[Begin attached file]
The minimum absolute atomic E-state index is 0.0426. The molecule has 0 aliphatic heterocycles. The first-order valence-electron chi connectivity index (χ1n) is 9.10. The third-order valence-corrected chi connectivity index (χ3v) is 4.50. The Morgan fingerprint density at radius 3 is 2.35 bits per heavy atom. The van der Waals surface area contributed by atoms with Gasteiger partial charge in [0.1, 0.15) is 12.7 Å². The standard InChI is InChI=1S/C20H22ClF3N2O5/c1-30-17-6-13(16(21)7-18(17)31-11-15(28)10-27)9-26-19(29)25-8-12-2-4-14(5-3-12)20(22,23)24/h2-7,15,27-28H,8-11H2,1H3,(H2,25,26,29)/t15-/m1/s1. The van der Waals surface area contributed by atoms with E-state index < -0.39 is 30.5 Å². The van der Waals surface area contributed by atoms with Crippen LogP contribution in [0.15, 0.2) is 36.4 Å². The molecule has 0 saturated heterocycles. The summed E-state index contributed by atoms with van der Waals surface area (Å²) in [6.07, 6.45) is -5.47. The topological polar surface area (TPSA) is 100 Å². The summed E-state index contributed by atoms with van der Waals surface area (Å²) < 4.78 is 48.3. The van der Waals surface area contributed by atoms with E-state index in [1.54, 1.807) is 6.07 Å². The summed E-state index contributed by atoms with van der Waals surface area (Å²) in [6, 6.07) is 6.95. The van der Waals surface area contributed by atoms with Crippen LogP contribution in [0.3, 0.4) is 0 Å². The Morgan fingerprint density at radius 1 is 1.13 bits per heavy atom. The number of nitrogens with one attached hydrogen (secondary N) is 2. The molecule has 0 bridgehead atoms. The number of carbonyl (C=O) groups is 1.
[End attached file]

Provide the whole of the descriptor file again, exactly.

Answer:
The minimum absolute atomic E-state index is 0.0426. The molecule has 0 aliphatic heterocycles. The first-order valence-electron chi connectivity index (χ1n) is 9.10. The third-order valence-corrected chi connectivity index (χ3v) is 4.50. The Morgan fingerprint density at radius 3 is 2.35 bits per heavy atom. The van der Waals surface area contributed by atoms with Gasteiger partial charge in [0.1, 0.15) is 12.7 Å². The standard InChI is InChI=1S/C20H22ClF3N2O5/c1-30-17-6-13(16(21)7-18(17)31-11-15(28)10-27)9-26-19(29)25-8-12-2-4-14(5-3-12)20(22,23)24/h2-7,15,27-28H,8-11H2,1H3,(H2,25,26,29)/t15-/m1/s1. The van der Waals surface area contributed by atoms with E-state index < -0.39 is 30.5 Å². The van der Waals surface area contributed by atoms with Crippen LogP contribution in [0.15, 0.2) is 36.4 Å². The molecule has 0 saturated heterocycles. The summed E-state index contributed by atoms with van der Waals surface area (Å²) in [6.07, 6.45) is -5.47. The topological polar surface area (TPSA) is 100 Å². The summed E-state index contributed by atoms with van der Waals surface area (Å²) < 4.78 is 48.3. The van der Waals surface area contributed by atoms with E-state index in [1.54, 1.807) is 6.07 Å². The summed E-state index contributed by atoms with van der Waals surface area (Å²) in [6, 6.07) is 6.95. The van der Waals surface area contributed by atoms with Crippen LogP contribution in [0.3, 0.4) is 0 Å². The Morgan fingerprint density at radius 1 is 1.13 bits per heavy atom. The number of nitrogens with one attached hydrogen (secondary N) is 2. The molecule has 0 bridgehead atoms. The number of carbonyl (C=O) groups is 1.